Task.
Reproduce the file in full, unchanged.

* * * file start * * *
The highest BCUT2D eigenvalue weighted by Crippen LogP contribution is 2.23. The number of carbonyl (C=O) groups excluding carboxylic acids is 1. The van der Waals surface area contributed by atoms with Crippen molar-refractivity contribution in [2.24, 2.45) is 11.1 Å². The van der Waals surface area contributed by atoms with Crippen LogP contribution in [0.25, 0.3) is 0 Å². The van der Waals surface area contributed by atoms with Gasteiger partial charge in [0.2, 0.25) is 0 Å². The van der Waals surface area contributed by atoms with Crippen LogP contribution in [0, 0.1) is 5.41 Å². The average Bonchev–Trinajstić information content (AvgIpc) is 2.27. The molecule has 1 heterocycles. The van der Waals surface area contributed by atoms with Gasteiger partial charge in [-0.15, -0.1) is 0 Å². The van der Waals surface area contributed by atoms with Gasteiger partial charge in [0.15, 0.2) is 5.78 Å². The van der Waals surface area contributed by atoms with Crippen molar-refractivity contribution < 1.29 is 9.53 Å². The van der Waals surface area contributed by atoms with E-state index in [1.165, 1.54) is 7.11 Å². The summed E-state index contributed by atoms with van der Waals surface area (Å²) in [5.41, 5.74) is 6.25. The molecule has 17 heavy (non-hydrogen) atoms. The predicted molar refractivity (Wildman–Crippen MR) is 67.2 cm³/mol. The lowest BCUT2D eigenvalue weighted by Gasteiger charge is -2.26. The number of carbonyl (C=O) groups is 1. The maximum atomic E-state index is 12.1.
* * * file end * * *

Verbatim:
The highest BCUT2D eigenvalue weighted by Crippen LogP contribution is 2.23. The number of carbonyl (C=O) groups excluding carboxylic acids is 1. The van der Waals surface area contributed by atoms with Crippen molar-refractivity contribution in [2.24, 2.45) is 11.1 Å². The van der Waals surface area contributed by atoms with Crippen LogP contribution in [0.25, 0.3) is 0 Å². The van der Waals surface area contributed by atoms with Gasteiger partial charge in [0.2, 0.25) is 0 Å². The van der Waals surface area contributed by atoms with Crippen LogP contribution in [0, 0.1) is 5.41 Å². The average Bonchev–Trinajstić information content (AvgIpc) is 2.27. The molecule has 1 heterocycles. The van der Waals surface area contributed by atoms with Gasteiger partial charge in [-0.15, -0.1) is 0 Å². The van der Waals surface area contributed by atoms with Gasteiger partial charge in [0.15, 0.2) is 5.78 Å². The van der Waals surface area contributed by atoms with Crippen molar-refractivity contribution < 1.29 is 9.53 Å². The van der Waals surface area contributed by atoms with E-state index in [1.165, 1.54) is 7.11 Å². The summed E-state index contributed by atoms with van der Waals surface area (Å²) in [5.41, 5.74) is 6.25. The molecule has 17 heavy (non-hydrogen) atoms. The predicted molar refractivity (Wildman–Crippen MR) is 67.2 cm³/mol. The lowest BCUT2D eigenvalue weighted by Gasteiger charge is -2.26. The number of carbonyl (C=O) groups is 1. The maximum atomic E-state index is 12.1.